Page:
Shaw Brothers screen legend and classic character actor Tien Feng passed away October 1, 2015 at age of 87. As a tribute, here is my list of recommended kung fu movies that featured Tien Feng. Born Feng Tian Tian Yu Kun in Henan in 1928, he studied stage acting in high school. In 1960 he started his career at the illustrious Shaw Brothers studios where he acted in dozens of movies. His character was typically the same (as you’ll see below), usually a father figure or sifu of almost Confucius-like standards: stern, wise, moral and compassionate. In the 80’s he moved to Taiwan and went back into theater. Last year he was awarded the Golden Horse Lifetime Achievement Award for his illustrious career.
To clarify what made consideration for the list, I’m only reviewing kung fu movies, since that’s the focus of my fandom. Also, his extensive library is huge (around 118 films), so I need to fully disclose I haven’t seen a majority of them. These are my picks of the ones I’ve seen. Also, Tien Feng wasn’t a martial artist, so this isn’t a selection of his ass-kickingest movies, but instead his great character performances. Finally, he was mostly a supporting character in most of these movies (as he was in most Shaw Brothers kung fu flicks) so don’t expect to see him hog too much time on the screen. With that said, here is a great collection of movies I think you’ll enjoy.
The One-Armed Swordsman
starring Jimmy Wang Yu, Tien Feng / directed by Chang Cheh
This movie may have launched Jimmy Wang Yu to stardom, but for me it was the first movie that put Tien Feng on my map. Tien Feng is Qi Ru Feng, the loving master who takes in his servant’s son Fang Kang (Wang Yu) after his servant is brutally murdered protecting Ru Feng. His iconic stern but compassionate grace made me instantly sympathize with his character, as he would do for many movies to come.
Five Fingers of Death / King Boxer
starring Lo Lieh, Tien Feng / directed by Chang-hwa Chung
This classic movie is often credited for introducing the kung fu craze in America. Chi-Hao (Lo Lieh) is a young martial artist who must get taught under a superior martial arts master so he can exact revenge against the local warlord Meng Tung-Shun (Tien Feng) in an upcoming tournament. Feng gets a significantly larger role in this film, and really gets your blood to boil as the evil Tung-Shun in his quest for domination of the Martial World. What’s especially unique about this film to the Shaw Brothers fan was seeing Lo Lieh cast as the hero while Feng played the evil villain — both being foils to their typical roles. This movie is also considered a classic, so should be a requirement for any kung fu fan.
Fist of Fury aka The Chinese Connection (1972)
starring Bruce Lee, Tien Feng, Nora Miao / directed by Lo Wei
Though I always associate Feng w/ Shaw Brothers, he did work at many other studios, including Golden Harvest. This Bruce Lee classic (that is on our kung fu starter kit) also features Tien Feng. After their kung fu school’s legendary sifu Huo Yuanjia dies, Chen Zhen (Bruce Lee) comes back to pay his respects, only to find out he may have died under more suspicious causes. Tien Feng is Fan Junxia, the senior student of the Jingwu School who basically is left in charge after their sifu dies. Once again, he provides the voice of reason and compassion in place of their master in one of Bruce Lee’s best movies.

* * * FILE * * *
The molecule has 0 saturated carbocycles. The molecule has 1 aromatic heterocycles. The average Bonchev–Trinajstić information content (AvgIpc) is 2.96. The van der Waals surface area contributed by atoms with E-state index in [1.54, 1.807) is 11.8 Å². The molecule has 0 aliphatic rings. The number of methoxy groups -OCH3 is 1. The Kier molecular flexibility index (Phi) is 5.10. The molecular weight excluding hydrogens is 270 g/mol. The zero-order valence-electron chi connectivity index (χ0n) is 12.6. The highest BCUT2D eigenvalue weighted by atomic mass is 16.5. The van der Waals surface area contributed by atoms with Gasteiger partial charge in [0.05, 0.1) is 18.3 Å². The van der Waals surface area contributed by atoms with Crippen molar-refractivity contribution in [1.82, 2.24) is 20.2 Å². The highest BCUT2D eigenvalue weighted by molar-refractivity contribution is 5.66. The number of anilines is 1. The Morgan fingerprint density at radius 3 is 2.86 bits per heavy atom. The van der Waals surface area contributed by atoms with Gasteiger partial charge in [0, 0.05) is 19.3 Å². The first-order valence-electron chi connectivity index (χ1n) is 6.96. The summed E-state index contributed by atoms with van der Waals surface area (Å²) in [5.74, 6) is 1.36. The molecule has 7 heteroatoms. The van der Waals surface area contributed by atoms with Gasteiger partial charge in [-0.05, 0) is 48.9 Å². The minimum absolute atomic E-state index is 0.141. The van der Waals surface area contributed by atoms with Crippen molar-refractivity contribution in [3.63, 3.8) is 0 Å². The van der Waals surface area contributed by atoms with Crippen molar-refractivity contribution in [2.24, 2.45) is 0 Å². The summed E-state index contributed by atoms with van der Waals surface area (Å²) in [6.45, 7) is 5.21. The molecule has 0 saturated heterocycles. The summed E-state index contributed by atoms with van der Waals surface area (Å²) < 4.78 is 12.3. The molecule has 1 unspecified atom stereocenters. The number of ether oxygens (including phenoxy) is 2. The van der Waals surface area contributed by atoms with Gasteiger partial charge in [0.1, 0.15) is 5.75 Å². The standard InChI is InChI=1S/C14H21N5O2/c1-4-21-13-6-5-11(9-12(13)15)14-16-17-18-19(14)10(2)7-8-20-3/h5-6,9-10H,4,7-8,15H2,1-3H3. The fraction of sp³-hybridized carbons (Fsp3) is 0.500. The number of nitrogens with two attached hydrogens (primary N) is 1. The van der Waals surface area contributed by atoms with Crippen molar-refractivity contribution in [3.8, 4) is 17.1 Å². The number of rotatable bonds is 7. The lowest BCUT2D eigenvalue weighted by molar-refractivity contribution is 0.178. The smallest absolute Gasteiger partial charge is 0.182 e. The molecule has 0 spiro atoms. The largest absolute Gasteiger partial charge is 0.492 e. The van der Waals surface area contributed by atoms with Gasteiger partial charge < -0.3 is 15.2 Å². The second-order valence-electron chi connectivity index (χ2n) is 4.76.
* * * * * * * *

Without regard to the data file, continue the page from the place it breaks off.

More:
The Young Master (1980)
starring: Jackie Chan, Yuen Biao, Tien Feng, Shih Kien, Lily Li / directed by Jackie Chan / action by Jackie Chan
Dragon (Jackie) and his brother Tiger (Venom Mobster Wei Pei) are in a Lion Dance competition representing their school, led by the venerable Tien Feng. They lose, only for Dragon to find out that his brother threw the match. Dragon vows to return their prodigal son back, but only more trouble ensues as Tiger continues to make terrible decisions. The cast is great, featuring all-stars like Yuen Biao and the classic villain Shih Kien as a local sheriff leading a very amusing subplot. Tien Feng has a lot of stern fathering decisions to make dealing with his rebellious student Tiger and Dragon’s false allegations. Another great showcase of martial arts talent surrounded by great Hong Kong heavyweights.
Dragon Lord (1980)
starring Jackie Chan / directed by Jackie Chan / action by Jackie Chan
Though not a large role, Feng once again is the stern but benevolent father of Dragon (Jackie). Dragon Lord is an amazing movie with some crazy scenes that don’t contain martial arts but are just as fun to watch, including a dangerous pyramid climb and an amazing all-out shuttlecock sporting event. A very fun movie during Jackie’s breakout phase, DRAGON LORD was apparently intended to be a sequel to THE YOUNG MASTER but got retooled — there are definitely similarities abound in plot and cast.
I reviewed Tien Feng’s filmography and picked out my top picks of one of my favorite character actors. His extensive library is incredibly huge, and I’ve only scratched the surface. Honorable mentions go to 14 AMAZONS and A BETTER TOMORROW, though the latter I don’t count as a kung fu movie. I plan on changing that personally for myself by continuing to watch all his movies. If you have other ones you recommend, comment below!